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The City of Wilmington looks to repair aging wastewater infrastructure

Wilmington is getting over $3 million from the U.S. Environmental Protection Agency to rehabilitate and repair part of its aging wastewater infrastructure.

The city will specifically target a mile and a half long stretch of combined sewer main constructed in the early 1900s using concrete or brick piping.

The goal is to extend the life of the pipeline, improve flow control, and decrease localized flooding.

The repairs could extend the life of the pipeline by 50 years.

“This interceptor project will improve the combined stormwater and sewer infrastructure that was originally built in the early 1900s. The focus of the Biden Administration is on important infrastructure needs in disadvantaged areas around the nation, and this award is a perfect example of meeting local needs," said Wilmington Mayor Mike Purzycki in a statement. "Our Public Works Department will now be able to reduce localized flooding while extending the life of the Prices Run infrastructure system by another half-century.”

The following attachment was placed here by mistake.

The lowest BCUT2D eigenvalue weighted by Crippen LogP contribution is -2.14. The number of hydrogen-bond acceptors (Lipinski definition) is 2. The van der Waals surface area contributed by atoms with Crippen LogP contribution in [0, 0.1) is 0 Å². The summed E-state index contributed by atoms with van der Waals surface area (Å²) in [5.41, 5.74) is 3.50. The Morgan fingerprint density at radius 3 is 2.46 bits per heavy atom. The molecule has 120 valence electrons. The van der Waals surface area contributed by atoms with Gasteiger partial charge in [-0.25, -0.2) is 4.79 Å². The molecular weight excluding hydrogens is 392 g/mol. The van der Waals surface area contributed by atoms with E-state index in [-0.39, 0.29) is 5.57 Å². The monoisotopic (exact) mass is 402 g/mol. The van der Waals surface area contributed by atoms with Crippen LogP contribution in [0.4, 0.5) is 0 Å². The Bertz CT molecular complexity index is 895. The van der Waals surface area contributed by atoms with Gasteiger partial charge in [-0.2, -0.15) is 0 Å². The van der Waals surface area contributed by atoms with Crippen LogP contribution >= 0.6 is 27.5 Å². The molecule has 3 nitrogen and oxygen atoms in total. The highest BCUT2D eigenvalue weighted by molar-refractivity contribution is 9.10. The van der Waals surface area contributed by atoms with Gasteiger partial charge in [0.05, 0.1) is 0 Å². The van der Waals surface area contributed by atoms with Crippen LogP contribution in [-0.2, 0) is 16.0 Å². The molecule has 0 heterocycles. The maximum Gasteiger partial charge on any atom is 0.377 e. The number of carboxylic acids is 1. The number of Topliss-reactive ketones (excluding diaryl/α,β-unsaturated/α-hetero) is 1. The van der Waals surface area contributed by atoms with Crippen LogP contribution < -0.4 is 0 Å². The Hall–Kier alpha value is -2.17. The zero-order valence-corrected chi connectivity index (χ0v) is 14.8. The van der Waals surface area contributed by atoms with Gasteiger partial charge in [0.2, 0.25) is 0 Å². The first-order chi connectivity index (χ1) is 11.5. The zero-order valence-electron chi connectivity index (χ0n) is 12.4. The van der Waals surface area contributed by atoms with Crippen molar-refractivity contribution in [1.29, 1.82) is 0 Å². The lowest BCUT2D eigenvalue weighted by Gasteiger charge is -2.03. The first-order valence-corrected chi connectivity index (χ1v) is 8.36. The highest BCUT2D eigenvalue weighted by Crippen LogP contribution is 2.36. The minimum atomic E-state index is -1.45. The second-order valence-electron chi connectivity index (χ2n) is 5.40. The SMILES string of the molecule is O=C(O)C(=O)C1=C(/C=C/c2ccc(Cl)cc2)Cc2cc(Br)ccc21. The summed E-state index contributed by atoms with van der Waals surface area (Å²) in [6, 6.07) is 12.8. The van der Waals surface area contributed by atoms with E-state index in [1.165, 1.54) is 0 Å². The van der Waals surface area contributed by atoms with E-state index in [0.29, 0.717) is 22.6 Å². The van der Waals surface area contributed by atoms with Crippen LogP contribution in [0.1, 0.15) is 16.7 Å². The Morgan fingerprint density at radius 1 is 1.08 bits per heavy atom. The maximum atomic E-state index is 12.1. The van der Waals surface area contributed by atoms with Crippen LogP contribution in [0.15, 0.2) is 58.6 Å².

The project area will extend from West 28th Street between North Jefferson Street and Jessup Street all the way to the Brandywine River.

The Wilmington wastewater project is one of 715 water infrastructure projects nationwide receiving an EPA community grant - part of the agency’s $1.47 billion of spending this year on these projects across the country.

Quinn Kirkpatrick was born and raised in Wilmington, Delaware, and graduated from the University of Delaware. She joined Delaware Public Media in June 2021.